The first health records were hand written by physicians. These records, even hospital and operative records, were brief, with little elaboration, but were generally regarded as adequate.
In 1913 the American College of Surgeons was founded. One of its main objectives was to improve the standards of surgical practice through the standardization of hospital records. Their 1918 survey found that only 1.6% of 5323 registered hospitals met the minimum standards which required that “accurate and complete case records be written for all patients and filed in an accessible manner”.
From the 1930’s through the 1950’s, medical stenographers were employed to take dictation from a physician in shorthand and then transcribe it into a final formatted document. The ability to take medical dictation in shorthand was a much valued quality. However, with the match of technology, more and more physicians began to use dictating machines to document patient care.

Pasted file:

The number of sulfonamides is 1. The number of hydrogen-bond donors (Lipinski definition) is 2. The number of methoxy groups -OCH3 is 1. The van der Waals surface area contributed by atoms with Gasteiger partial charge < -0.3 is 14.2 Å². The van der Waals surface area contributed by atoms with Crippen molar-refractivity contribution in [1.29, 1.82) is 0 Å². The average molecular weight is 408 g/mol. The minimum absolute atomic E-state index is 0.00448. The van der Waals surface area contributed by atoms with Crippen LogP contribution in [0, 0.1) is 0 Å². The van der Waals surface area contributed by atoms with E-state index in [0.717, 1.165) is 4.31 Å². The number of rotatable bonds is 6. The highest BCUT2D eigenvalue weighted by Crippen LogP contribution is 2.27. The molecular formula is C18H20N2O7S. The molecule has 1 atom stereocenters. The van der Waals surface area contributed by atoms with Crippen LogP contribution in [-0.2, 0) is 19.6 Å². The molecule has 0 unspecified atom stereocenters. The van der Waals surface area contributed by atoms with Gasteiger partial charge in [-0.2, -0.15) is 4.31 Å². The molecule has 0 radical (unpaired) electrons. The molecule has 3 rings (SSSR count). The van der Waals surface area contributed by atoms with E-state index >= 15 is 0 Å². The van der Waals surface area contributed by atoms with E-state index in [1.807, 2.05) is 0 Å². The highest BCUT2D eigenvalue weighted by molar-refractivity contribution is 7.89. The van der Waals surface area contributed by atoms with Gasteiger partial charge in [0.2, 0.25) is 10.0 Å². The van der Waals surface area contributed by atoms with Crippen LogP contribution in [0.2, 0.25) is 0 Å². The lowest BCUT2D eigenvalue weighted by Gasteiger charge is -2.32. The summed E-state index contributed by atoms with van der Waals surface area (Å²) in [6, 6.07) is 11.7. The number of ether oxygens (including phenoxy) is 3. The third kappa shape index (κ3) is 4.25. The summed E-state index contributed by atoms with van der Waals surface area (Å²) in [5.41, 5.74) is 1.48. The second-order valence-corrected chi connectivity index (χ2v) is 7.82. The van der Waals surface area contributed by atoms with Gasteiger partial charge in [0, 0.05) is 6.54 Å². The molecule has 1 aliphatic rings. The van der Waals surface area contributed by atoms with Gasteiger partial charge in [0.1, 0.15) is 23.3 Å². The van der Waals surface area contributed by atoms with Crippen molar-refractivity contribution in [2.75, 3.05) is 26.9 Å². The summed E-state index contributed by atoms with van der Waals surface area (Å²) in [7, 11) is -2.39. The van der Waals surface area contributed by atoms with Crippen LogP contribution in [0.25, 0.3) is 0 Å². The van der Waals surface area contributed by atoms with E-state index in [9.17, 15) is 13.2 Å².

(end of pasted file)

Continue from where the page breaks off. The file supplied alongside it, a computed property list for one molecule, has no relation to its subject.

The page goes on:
The machines used to record dictation, known as medical transcribers, can be traced back to Thomas Edison’s invention of the phonograph. President Warren Harding’s inaugural address was recorded in 1921, and through a crude relay system, it was dutifully transcribed by a typist and then sent to the major newspapers.
Computer technology is revolutionizing the dictation and transcription process, creating innovative advances in technology undreamed of just a few short years ago. Today, video images are able to be incorporated within the health record. Even as this is being written full-color photographs of pathology slides, prints of x-rays, MRI, and CAT scans, and even patient voiceprints are being graphically or digitally incorporated into the patient’s permanent health record.